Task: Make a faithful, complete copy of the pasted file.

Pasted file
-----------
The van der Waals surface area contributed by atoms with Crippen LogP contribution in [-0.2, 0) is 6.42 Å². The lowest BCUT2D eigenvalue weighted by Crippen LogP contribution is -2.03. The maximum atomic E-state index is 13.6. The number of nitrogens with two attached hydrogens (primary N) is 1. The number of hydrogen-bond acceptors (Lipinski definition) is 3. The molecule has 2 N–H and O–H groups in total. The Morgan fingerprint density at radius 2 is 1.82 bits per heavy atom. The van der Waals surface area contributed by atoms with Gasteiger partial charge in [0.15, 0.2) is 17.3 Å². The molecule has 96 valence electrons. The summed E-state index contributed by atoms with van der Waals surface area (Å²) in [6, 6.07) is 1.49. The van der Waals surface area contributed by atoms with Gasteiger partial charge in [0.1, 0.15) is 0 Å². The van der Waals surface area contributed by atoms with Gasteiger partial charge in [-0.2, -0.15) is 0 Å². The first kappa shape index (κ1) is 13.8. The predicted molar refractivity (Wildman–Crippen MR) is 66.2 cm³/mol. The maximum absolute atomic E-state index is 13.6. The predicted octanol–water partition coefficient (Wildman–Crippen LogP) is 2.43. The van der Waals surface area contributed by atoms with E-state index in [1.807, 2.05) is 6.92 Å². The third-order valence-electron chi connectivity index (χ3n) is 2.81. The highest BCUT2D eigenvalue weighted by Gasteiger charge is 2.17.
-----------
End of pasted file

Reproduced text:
The van der Waals surface area contributed by atoms with Crippen LogP contribution in [-0.2, 0) is 6.42 Å². The lowest BCUT2D eigenvalue weighted by Crippen LogP contribution is -2.03. The maximum atomic E-state index is 13.6. The number of nitrogens with two attached hydrogens (primary N) is 1. The number of hydrogen-bond acceptors (Lipinski definition) is 3. The molecule has 2 N–H and O–H groups in total. The Morgan fingerprint density at radius 2 is 1.82 bits per heavy atom. The van der Waals surface area contributed by atoms with Gasteiger partial charge in [0.15, 0.2) is 17.3 Å². The molecule has 96 valence electrons. The summed E-state index contributed by atoms with van der Waals surface area (Å²) in [6, 6.07) is 1.49. The van der Waals surface area contributed by atoms with Gasteiger partial charge in [0.1, 0.15) is 0 Å². The van der Waals surface area contributed by atoms with Gasteiger partial charge in [-0.2, -0.15) is 0 Å². The first kappa shape index (κ1) is 13.8. The predicted molar refractivity (Wildman–Crippen MR) is 66.2 cm³/mol. The maximum absolute atomic E-state index is 13.6. The predicted octanol–water partition coefficient (Wildman–Crippen LogP) is 2.43. The van der Waals surface area contributed by atoms with E-state index in [1.807, 2.05) is 6.92 Å². The third-order valence-electron chi connectivity index (χ3n) is 2.81. The highest BCUT2D eigenvalue weighted by Gasteiger charge is 2.17.